Monday, December 12, 2016

Yad Vashem Museum, Ein Karem, Via Dolorosa, Church of the Holy Sepulchre

Nov 25, Fri:
Yad Vashem Museum-Ein Karem-Old City of Jerusalem-Via Dolorosa-Church of the Holy Sepulchre

            Our day began with breakfast in Hotel Arthur’s lobby.  As the Sabbath had come around again, things would be closing by 3.00 pm that day. We steeled ourselves for our visit to the Yad Vashem (or Holocaust) Museum as we knew that it would not be easy.

Visit to Yad Vashem Museum:

            All over the world, Jewish Holocaust Museums have sprung up in addition to the conversion of former concentration camps into museums. Over the years in our travels, we have seen a vast number of Holocaust Museums (Paris, Berlin and Washington for instance) and we have also visited two concentration camps (Dachau in Germany and Auschwitz-Birkenau in Poland) where we have actually seen the gas chambers and the crematoria that were used to exterminate the Jews as part of Hitler’s ‘Final Solution to the Jewish Problem’ from 1942 onwards. Israel was established in 1948 and within a few years, it was decided, that a museum ought to be built to remember both those Jews who had perished in World War II as well as those “Gentiles” who, without thought to reward or their own safety, helped in saving Jewish lives (e.g. Oskar Schindler). A site was chosen on Mount Herzi and the architect selected was an Israeli-Canadian called Moishe Safdie.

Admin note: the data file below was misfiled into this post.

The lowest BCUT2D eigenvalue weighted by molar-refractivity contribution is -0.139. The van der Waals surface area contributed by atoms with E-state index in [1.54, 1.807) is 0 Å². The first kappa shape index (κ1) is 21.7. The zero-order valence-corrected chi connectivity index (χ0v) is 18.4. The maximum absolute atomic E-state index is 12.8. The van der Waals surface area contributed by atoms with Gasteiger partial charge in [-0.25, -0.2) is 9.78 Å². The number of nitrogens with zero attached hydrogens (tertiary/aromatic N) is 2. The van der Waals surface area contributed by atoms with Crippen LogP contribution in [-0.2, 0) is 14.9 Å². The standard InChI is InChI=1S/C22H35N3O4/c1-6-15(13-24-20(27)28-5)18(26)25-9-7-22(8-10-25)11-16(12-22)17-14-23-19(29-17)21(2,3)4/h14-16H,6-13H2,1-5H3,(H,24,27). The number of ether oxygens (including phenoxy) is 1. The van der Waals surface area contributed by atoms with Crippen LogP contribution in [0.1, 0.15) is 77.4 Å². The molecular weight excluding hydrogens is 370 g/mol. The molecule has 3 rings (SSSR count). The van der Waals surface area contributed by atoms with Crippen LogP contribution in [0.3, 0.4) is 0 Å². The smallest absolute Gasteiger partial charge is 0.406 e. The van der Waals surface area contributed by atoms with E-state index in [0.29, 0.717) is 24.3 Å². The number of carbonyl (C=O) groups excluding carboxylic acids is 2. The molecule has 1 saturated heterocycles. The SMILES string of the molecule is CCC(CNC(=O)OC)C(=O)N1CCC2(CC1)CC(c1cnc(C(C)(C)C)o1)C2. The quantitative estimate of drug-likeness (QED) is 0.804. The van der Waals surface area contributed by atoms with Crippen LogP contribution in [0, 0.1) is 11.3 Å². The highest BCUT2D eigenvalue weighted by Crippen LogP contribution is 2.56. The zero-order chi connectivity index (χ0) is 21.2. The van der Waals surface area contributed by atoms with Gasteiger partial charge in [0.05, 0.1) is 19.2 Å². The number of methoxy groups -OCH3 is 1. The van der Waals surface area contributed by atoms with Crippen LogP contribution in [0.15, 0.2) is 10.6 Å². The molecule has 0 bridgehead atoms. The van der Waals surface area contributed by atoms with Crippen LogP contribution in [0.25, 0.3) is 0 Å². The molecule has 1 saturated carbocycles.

The modern structure clings to the hillside. Inside, the building is shaped like un overturned boat. It is narrow and dark—a structure that hopes to depict the despair of the inmates of the camps. As you move from room to room, you receive tons of information through multi-media resources of the history of Jewish persecution from the beginning of time to the present. It also traces the history of the creation of Israel. There is a wonderful Hall of Remembrance which is dome-shaped and covered with black and white pictures of the departed and a Children’s Memorial which has been designed in such a way through multiple mirrors that a single candle flame is replicated thousands of times into infinity to reflect the numbers of children that were killed during the Shoah (the Jewish Hebrew word for Holocaust). The grounds are filled with sculpture created by Jewish artists from all over the world. These were some of the highlights of the museum that remain with me.

We spent the entire morning in the Museum and had lunch in the cafeteria. Llew and I chose to eat a full lunch of rice with two side dishes—we chose a chicken stew and a vegetable. It was all delicious and we were glad we filled up as there was no opportunity to eat again until dinner.

Visit to Ein Karem (Village with Church of John the Baptist and Church of the Visitation):